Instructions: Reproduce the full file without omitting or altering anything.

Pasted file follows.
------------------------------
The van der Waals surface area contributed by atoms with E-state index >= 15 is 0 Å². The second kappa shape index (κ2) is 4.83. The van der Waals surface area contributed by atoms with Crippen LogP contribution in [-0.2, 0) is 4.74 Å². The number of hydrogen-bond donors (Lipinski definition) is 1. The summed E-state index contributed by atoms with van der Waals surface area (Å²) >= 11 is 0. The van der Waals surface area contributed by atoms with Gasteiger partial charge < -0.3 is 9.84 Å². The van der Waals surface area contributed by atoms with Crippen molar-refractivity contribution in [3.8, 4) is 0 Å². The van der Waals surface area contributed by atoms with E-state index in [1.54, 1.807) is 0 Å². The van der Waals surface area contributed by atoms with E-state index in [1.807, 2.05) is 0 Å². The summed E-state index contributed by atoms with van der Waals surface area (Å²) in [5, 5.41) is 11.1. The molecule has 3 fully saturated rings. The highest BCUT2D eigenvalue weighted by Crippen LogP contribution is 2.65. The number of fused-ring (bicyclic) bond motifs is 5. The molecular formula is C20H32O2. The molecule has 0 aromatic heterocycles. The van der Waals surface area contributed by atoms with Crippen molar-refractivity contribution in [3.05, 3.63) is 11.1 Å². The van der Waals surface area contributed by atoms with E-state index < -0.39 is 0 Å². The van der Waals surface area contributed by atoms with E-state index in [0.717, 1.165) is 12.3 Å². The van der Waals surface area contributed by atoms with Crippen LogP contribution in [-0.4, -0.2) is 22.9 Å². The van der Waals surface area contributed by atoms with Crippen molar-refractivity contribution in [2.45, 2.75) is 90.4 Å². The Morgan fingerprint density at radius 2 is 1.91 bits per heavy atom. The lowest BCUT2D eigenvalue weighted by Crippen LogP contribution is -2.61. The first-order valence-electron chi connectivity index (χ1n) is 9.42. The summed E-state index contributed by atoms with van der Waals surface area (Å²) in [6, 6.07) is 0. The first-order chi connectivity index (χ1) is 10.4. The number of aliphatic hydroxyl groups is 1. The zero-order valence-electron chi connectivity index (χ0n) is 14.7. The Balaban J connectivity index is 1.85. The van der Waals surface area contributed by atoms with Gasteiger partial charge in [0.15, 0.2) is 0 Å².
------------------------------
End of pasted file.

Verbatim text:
The van der Waals surface area contributed by atoms with E-state index >= 15 is 0 Å². The second kappa shape index (κ2) is 4.83. The van der Waals surface area contributed by atoms with Crippen LogP contribution in [-0.2, 0) is 4.74 Å². The number of hydrogen-bond donors (Lipinski definition) is 1. The summed E-state index contributed by atoms with van der Waals surface area (Å²) >= 11 is 0. The van der Waals surface area contributed by atoms with Gasteiger partial charge < -0.3 is 9.84 Å². The van der Waals surface area contributed by atoms with Crippen molar-refractivity contribution in [3.8, 4) is 0 Å². The van der Waals surface area contributed by atoms with E-state index in [1.54, 1.807) is 0 Å². The van der Waals surface area contributed by atoms with E-state index in [1.807, 2.05) is 0 Å². The summed E-state index contributed by atoms with van der Waals surface area (Å²) in [5, 5.41) is 11.1. The molecule has 3 fully saturated rings. The highest BCUT2D eigenvalue weighted by Crippen LogP contribution is 2.65. The number of fused-ring (bicyclic) bond motifs is 5. The molecular formula is C20H32O2. The molecule has 0 aromatic heterocycles. The van der Waals surface area contributed by atoms with Crippen molar-refractivity contribution in [3.05, 3.63) is 11.1 Å². The van der Waals surface area contributed by atoms with E-state index < -0.39 is 0 Å². The van der Waals surface area contributed by atoms with E-state index in [0.717, 1.165) is 12.3 Å². The van der Waals surface area contributed by atoms with Crippen LogP contribution in [-0.4, -0.2) is 22.9 Å². The van der Waals surface area contributed by atoms with Crippen molar-refractivity contribution in [2.45, 2.75) is 90.4 Å². The Morgan fingerprint density at radius 2 is 1.91 bits per heavy atom. The lowest BCUT2D eigenvalue weighted by Crippen LogP contribution is -2.61. The first-order valence-electron chi connectivity index (χ1n) is 9.42. The summed E-state index contributed by atoms with van der Waals surface area (Å²) in [6, 6.07) is 0. The first-order chi connectivity index (χ1) is 10.4. The number of aliphatic hydroxyl groups is 1. The zero-order valence-electron chi connectivity index (χ0n) is 14.7. The Balaban J connectivity index is 1.85. The van der Waals surface area contributed by atoms with Gasteiger partial charge in [0.15, 0.2) is 0 Å².